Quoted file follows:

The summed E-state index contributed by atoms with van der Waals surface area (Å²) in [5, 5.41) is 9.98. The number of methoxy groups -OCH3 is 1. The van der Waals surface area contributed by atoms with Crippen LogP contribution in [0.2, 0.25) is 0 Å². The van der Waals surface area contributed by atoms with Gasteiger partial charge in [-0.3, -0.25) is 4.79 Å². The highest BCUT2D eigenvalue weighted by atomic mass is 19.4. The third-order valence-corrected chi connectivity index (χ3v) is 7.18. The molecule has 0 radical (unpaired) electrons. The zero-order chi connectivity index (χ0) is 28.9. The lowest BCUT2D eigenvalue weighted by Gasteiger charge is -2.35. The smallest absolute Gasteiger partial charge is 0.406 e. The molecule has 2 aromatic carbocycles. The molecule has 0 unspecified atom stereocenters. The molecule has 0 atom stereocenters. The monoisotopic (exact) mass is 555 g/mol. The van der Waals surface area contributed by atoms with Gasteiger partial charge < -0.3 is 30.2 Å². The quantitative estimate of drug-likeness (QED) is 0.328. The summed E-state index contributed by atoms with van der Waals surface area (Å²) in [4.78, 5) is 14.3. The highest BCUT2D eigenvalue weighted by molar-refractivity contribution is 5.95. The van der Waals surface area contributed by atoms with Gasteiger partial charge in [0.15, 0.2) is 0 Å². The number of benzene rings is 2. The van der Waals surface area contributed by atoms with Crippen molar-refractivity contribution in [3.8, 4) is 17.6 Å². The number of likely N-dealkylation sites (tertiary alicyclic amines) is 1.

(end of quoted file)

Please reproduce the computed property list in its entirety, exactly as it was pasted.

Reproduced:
The summed E-state index contributed by atoms with van der Waals surface area (Å²) in [5, 5.41) is 9.98. The number of methoxy groups -OCH3 is 1. The van der Waals surface area contributed by atoms with Crippen LogP contribution in [0.2, 0.25) is 0 Å². The van der Waals surface area contributed by atoms with Gasteiger partial charge in [-0.3, -0.25) is 4.79 Å². The highest BCUT2D eigenvalue weighted by atomic mass is 19.4. The third-order valence-corrected chi connectivity index (χ3v) is 7.18. The molecule has 0 radical (unpaired) electrons. The zero-order chi connectivity index (χ0) is 28.9. The lowest BCUT2D eigenvalue weighted by Gasteiger charge is -2.35. The smallest absolute Gasteiger partial charge is 0.406 e. The molecule has 2 aromatic carbocycles. The molecule has 0 unspecified atom stereocenters. The molecule has 0 atom stereocenters. The monoisotopic (exact) mass is 555 g/mol. The van der Waals surface area contributed by atoms with Gasteiger partial charge < -0.3 is 30.2 Å². The quantitative estimate of drug-likeness (QED) is 0.328. The summed E-state index contributed by atoms with van der Waals surface area (Å²) in [4.78, 5) is 14.3. The highest BCUT2D eigenvalue weighted by molar-refractivity contribution is 5.95. The van der Waals surface area contributed by atoms with Gasteiger partial charge in [0.15, 0.2) is 0 Å². The number of benzene rings is 2. The van der Waals surface area contributed by atoms with Crippen molar-refractivity contribution in [3.8, 4) is 17.6 Å². The number of likely N-dealkylation sites (tertiary alicyclic amines) is 1.